In March, I became a doctor. No, not a medical doctor—but that doesn’t mean I’m less of a doctor. I spent nearly six tortured years in the Ivory Tower, thank you very much.
Becoming a doctor did not immediately feel very different other than when people called me “Doctor” as if a slip of the tongue. When my adviser congratulated me after my defense, he called me “Dr. Williams.”
That’s it? I’m just a doctor now?
Of course, I spent years slaving on a project, but to stand in front of a committee for two hours and now I can suddenly checkmark “Dr.” when I’m handed any sort of registration form? No, not Mister, it’s Doctor.
I asked my adviser, “I’m a doctor just like that? I don’t have to even officially graduate?”
Apparently, in the lens of academia, that’s it. I just am. A doctor, that is.
In undergrad, a professor insisted we call her “Dr.” Other than this demand, she was the nicest, kindest teacher I ever had. But she contended that no matter what we called her, we had to include her formal title: “Dr. Ludwig,” “Dr. L,” “Dr. Patrice,” “Dr. P,” “Doctor,” etc. She named all the possible options.
“I did not spend six years getting that degree to have it ignored,” she explained to the class. Nicely.
I remembered her sentiment when I entered my doctoral program. Many friends asked if I’d insist on the “Dr.” when I graduated. I said I wouldn’t be that way. I don’t think there’s anything necessarily wrong with that demand, but I did not seek a PhD for a title. (Though I’m also not saying pursuit of knowledge was the cause either.)
In grad school, I actively avoided any boasting that I was getting a PhD. I even called it “grad school” to sidestep saying I was in a doctoral program (which many arrogant academics would never conceive not mentioning their program’s true nature). Then people would ask how long I’d been in school before remarking, “Wow, that’s a long master’s program.” I would vacillate between correcting them or letting them assume I am just an idiot taking five years to get a master’s.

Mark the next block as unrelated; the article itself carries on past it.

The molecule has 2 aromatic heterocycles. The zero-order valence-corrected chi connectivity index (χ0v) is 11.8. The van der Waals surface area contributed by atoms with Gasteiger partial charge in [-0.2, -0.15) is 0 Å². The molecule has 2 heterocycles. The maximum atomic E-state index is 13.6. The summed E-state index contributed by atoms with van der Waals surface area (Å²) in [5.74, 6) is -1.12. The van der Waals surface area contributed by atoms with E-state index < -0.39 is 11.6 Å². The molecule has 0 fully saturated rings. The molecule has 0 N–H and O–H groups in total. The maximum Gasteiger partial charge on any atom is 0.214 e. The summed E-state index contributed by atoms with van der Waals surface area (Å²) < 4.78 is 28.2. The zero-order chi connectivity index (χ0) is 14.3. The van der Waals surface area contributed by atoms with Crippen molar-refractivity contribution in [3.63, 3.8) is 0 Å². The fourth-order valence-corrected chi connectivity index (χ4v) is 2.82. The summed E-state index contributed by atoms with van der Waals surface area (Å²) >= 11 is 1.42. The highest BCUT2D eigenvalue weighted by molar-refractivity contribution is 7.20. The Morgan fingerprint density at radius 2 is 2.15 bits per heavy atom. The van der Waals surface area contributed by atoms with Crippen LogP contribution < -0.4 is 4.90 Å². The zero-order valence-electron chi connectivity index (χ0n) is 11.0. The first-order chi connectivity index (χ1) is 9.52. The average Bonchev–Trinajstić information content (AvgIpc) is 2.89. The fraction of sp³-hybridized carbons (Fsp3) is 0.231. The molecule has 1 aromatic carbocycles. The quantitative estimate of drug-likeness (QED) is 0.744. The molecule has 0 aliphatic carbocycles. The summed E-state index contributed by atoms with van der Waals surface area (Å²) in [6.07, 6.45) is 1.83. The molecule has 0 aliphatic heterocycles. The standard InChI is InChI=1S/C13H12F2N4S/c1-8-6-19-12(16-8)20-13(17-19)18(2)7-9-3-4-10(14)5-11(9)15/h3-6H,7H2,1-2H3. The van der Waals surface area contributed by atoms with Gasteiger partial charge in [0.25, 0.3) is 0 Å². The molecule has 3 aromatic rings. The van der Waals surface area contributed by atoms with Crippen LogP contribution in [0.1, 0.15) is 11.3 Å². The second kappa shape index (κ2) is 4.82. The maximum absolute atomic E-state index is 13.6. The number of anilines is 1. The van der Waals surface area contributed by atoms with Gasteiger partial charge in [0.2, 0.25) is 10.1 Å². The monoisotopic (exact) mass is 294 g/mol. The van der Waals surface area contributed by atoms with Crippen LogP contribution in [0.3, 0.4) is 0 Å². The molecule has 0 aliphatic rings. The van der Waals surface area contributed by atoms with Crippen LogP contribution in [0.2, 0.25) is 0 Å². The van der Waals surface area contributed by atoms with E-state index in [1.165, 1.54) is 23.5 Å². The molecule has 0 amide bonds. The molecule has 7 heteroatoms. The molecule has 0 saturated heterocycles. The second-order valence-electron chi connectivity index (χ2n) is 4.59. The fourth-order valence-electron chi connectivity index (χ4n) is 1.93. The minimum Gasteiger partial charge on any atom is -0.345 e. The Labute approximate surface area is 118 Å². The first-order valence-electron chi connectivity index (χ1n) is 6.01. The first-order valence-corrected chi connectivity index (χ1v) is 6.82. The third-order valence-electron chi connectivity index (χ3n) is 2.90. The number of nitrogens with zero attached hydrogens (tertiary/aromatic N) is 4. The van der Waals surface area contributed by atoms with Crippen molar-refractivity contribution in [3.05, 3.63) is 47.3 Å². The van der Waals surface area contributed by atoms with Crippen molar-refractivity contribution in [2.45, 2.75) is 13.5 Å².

I had similar qualms when people asked what I studied. I’m a biostatistician, which no one seems to know what that is or they want to tell me they took that class in nursing school and hated it ha ha. (My go-to joke is, “Statistically, statistics is the most failed class. Ha ha.”)
“You must be really smart,” people add.
I’m not saying I’m not smart (in fact I’m definitely not saying that), but my degree and my topic of study is not what makes me smart (hopefully). Maybe that’s why I don’t want to name drop my title. I’d rather be found intelligent on merit and wit rather than over half a decade avoiding “The Real World,” as 9-to-5ers call it.
Since becoming a doctor (“but not a doctor doctor,” some people like to remind me), I actually forget more often that I am a doctor. This is probably because I am not reminded everyday by showing up to my adviser’s office or getting university emails that tuition is due.
A colleague recently emailed asking if I had submitted a form that I actually sent her two weeks before. Instead of replying, “Did you try searching your inbox before sending that email?,” I replied with the form attached again and made sure my email signature included “Cazey Williams, PhD.” In general, I only include that PhD in my signature if it’s our first communication or you’ve pissed me off.
That’s how a client from work discovered I was a doctor. He was cc’d on another email with someone, and at our next meeting, he brought it up. He now refers to me as “Dr. Cazey” in every communication. I can’t say I hate it.
Maybe Dr. L was right: I should insist people call me doctor.
Until this past week when, at a bar, a man had a heart attack. Someone shouted, “Is there a doctor around?” For the first time in my life, the joke applied. I did not identify myself.
But on Monday, I emailed my client and signed off, “Doc.”